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Up Front | May 2008

The Surgical Correction of Astigmatism

An instructive historical perspective.

Recently, I opened my mailbox and found a monthly ophthalmic publication. One of the headlines emphasized the importance of correcting astigmatism after penetrating keratoplasty. Because I have been connected with the surgical correction of astigmatism from the beginning of the modern era of refractive surgery, that headline inspired me to write about the correction of astigmatism.

In the mid-1980s, I had a heated discussion with a famous cataract surgeon that was sparked by my question, "What is the goal of cataract/IOL surgery?" He quickly replied, "To remove the cataract and implant an IOL with the best technique." I countered that the goal of cataract/IOL surgery (as well as refractive surgery) is to provide the patient with the best possible, appropriate UCVA.

"You are focusing on the technical aspect of the surgery, which is a major improvement, but it is not the goal of the surgery," I said. "If you are not correcting astigmatism as well as implanting an IOL, you are not performing excellent surgery, because you are not providing the patient with the best possible outcome."

The surgeon was livid at the thought that he was not performing the best surgery. At 2:00 am the next day, he knocked on the door of my hotel room and asked to speak with me. His anger having subsided, he realized that he had been focused on the technical aspect of surgery but had missed the forest for the trees. We drank wine together that night and remained fast friends until his recent death.

Approximately 85 of patients undergoing cataract/IOL surgery and refractive surgery present with astigmatism of 1.25 D or less. In the past 25 years, these patients have achieved a reasonable UCVA after cataract surgery, although most ophthalmologists were not correcting these individuals' astigmatism. My question was, why?

As the teacher of countless courses on the correction of astigmatism, I always asked attendees to identify the goal of surgery. My observation was that most of them did not correct astigmatism, because (1) a cataract/IOL surgeon would have to learn an RK-based surgery and/or (2) the number of dissatisfied patients was low.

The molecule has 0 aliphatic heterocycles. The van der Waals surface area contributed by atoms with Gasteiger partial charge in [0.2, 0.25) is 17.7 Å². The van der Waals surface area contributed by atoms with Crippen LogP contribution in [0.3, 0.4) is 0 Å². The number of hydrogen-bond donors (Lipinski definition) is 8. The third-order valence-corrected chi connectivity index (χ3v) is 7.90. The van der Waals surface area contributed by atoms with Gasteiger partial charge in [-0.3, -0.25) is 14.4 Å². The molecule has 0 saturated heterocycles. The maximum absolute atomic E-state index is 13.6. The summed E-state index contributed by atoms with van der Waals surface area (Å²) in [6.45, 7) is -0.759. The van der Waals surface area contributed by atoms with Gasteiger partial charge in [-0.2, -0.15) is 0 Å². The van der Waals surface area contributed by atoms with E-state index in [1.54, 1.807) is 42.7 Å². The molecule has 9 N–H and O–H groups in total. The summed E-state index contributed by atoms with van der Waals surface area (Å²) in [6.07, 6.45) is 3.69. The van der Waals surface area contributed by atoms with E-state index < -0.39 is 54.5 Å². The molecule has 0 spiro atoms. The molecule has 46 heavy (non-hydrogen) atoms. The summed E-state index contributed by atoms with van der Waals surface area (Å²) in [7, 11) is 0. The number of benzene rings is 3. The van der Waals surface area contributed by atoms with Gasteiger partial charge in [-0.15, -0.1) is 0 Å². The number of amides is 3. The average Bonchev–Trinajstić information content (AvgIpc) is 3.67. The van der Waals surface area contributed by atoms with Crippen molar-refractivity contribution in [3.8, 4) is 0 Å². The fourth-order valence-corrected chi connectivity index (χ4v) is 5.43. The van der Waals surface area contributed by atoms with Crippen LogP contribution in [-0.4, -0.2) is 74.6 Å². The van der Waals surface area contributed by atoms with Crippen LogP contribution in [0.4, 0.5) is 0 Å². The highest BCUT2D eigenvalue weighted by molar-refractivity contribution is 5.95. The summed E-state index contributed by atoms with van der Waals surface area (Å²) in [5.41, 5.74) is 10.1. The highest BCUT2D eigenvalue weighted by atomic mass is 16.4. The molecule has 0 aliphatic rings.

Since the advent of the nylon suture and the operating microscope, most corneal transplant surgeons have tolerated 5.00 D of astigmatism on average without any serious attempt at its correction. A clear corneal transplant was considered a success, even if the patient were anisometropic and not achieving the best functional vision possible.

Many years ago, I examined a patient in Europe who had undergone bilateral, clear penetrating keratoplasties 10 years earlier. She had 20.00 D of astigmatism in each eye postoperatively. After several years, she returned to the surgeon's office and questioned the result. He replied, "I do the surgery, and the result is the result. That's it. Wear glasses!" Subsequently, another ophthalmologist corrected the astigmatism in both of her eyes to under 3.00 D, which gave her a new lease on life.

A brief review of the modern surgical correction of astigmatism is informative. In the 1960s, Professor José Barraquer and others experimented with disparate graft sizes and wedge resections. In 1978, the advent of RK led to T-cuts for the correction of astigmatism that were combined with the phaco/IOL procedure. In 1981, Luis Ruiz, MD, created the Ruiz incision (trapezoidal astigmatic keratotomy) for the correction of high degrees of astigmatism. Astigmatic PRK was the next advance, followed by LASIK procedures that included astigmatic correction. Limbal relaxing incisions (LRIs) supplanted T-cuts for the correction of astigmatism during small-incision cataract/IOL surgery.

Astigmatic PRK, followed by LASIK, differs from T-cuts and LRIs in the fundamental regard that the incisions function by weakening the inherent structure of the cornea. The instability of the cornea therefore increases. Because surgeons use LRIs to correct astigmatism ranging from 1.00 to 2.50 D, even a correction of 50 results in a significant improvement in visual function. For astigmatism greater than 3.00 D, I would contend that PRK provides a more accurate and stable result.

Current anterior segment surgery that includes refractive surgery, cataract/IOL surgery, and new-technology IOLs requires the correction of significant amounts of preoperative astigmatism. The goal of surgery remains the same: to provide patients with the best possible, appropriate UCVA. Today, most anterior segment surgeons, including those specializing in corneal transplants, accept the responsibility of providing patients with excellent vision, which requires the surgeon's superb technical skills plus astigmatic correction.

Lee T. Nordan, MD, is a technology consultant for Vision Membrane Technologies, Inc., in San Diego. Dr. Nordan may be reached at (858) 487-9600; laserltn@aol.com.

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